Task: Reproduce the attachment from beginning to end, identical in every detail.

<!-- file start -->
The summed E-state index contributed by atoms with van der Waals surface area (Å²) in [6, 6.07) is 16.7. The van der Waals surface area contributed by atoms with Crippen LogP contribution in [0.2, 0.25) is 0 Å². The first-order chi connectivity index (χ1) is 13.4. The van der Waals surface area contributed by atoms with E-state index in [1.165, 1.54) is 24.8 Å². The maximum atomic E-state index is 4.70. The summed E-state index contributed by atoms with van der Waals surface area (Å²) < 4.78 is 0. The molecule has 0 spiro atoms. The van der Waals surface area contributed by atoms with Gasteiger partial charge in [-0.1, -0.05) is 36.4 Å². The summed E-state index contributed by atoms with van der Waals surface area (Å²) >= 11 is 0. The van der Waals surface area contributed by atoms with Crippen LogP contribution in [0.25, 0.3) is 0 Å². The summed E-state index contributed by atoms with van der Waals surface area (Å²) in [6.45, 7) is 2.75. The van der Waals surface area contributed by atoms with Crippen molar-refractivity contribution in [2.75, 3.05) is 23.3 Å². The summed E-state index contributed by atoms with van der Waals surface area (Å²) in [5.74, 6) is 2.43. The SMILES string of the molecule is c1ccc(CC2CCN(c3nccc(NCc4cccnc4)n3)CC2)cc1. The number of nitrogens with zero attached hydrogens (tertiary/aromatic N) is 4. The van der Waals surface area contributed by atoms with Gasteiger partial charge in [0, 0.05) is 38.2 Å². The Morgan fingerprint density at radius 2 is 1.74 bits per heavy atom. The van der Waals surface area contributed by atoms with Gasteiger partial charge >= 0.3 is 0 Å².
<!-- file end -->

The summed E-state index contributed by atoms with van der Waals surface area (Å²) in [6, 6.07) is 16.7. The van der Waals surface area contributed by atoms with Crippen LogP contribution in [0.2, 0.25) is 0 Å². The first-order chi connectivity index (χ1) is 13.4. The van der Waals surface area contributed by atoms with E-state index in [1.165, 1.54) is 24.8 Å². The maximum atomic E-state index is 4.70. The summed E-state index contributed by atoms with van der Waals surface area (Å²) < 4.78 is 0. The molecule has 0 spiro atoms. The van der Waals surface area contributed by atoms with Gasteiger partial charge in [-0.1, -0.05) is 36.4 Å². The summed E-state index contributed by atoms with van der Waals surface area (Å²) >= 11 is 0. The van der Waals surface area contributed by atoms with Crippen LogP contribution in [0.25, 0.3) is 0 Å². The summed E-state index contributed by atoms with van der Waals surface area (Å²) in [6.45, 7) is 2.75. The van der Waals surface area contributed by atoms with Crippen molar-refractivity contribution in [2.75, 3.05) is 23.3 Å². The summed E-state index contributed by atoms with van der Waals surface area (Å²) in [5.74, 6) is 2.43. The SMILES string of the molecule is c1ccc(CC2CCN(c3nccc(NCc4cccnc4)n3)CC2)cc1. The number of nitrogens with zero attached hydrogens (tertiary/aromatic N) is 4. The van der Waals surface area contributed by atoms with Gasteiger partial charge in [0, 0.05) is 38.2 Å². The Morgan fingerprint density at radius 2 is 1.74 bits per heavy atom. The van der Waals surface area contributed by atoms with Gasteiger partial charge >= 0.3 is 0 Å².